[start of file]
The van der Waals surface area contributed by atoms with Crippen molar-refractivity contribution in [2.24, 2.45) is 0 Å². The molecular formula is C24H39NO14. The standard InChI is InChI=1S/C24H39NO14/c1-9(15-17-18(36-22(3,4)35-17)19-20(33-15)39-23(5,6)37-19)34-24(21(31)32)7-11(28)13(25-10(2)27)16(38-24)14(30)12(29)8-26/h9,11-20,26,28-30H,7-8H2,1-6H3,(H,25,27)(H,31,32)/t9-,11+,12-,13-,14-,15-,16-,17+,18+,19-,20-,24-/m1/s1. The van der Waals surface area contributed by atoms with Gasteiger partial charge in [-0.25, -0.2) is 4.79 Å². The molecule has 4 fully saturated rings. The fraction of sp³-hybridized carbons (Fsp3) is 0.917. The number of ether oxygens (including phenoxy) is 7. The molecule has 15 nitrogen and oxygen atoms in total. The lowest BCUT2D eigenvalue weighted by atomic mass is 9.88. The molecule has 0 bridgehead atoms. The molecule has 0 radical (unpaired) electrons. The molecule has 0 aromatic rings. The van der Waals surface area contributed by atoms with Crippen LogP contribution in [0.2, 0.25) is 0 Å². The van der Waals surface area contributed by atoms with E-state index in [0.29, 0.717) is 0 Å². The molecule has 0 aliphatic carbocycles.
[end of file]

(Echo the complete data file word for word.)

The van der Waals surface area contributed by atoms with Crippen molar-refractivity contribution in [2.24, 2.45) is 0 Å². The molecular formula is C24H39NO14. The standard InChI is InChI=1S/C24H39NO14/c1-9(15-17-18(36-22(3,4)35-17)19-20(33-15)39-23(5,6)37-19)34-24(21(31)32)7-11(28)13(25-10(2)27)16(38-24)14(30)12(29)8-26/h9,11-20,26,28-30H,7-8H2,1-6H3,(H,25,27)(H,31,32)/t9-,11+,12-,13-,14-,15-,16-,17+,18+,19-,20-,24-/m1/s1. The van der Waals surface area contributed by atoms with Gasteiger partial charge in [-0.25, -0.2) is 4.79 Å². The molecule has 4 fully saturated rings. The fraction of sp³-hybridized carbons (Fsp3) is 0.917. The number of ether oxygens (including phenoxy) is 7. The molecule has 15 nitrogen and oxygen atoms in total. The lowest BCUT2D eigenvalue weighted by atomic mass is 9.88. The molecule has 0 bridgehead atoms. The molecule has 0 radical (unpaired) electrons. The molecule has 0 aromatic rings. The van der Waals surface area contributed by atoms with Crippen LogP contribution in [0.2, 0.25) is 0 Å². The van der Waals surface area contributed by atoms with E-state index in [0.29, 0.717) is 0 Å². The molecule has 0 aliphatic carbocycles.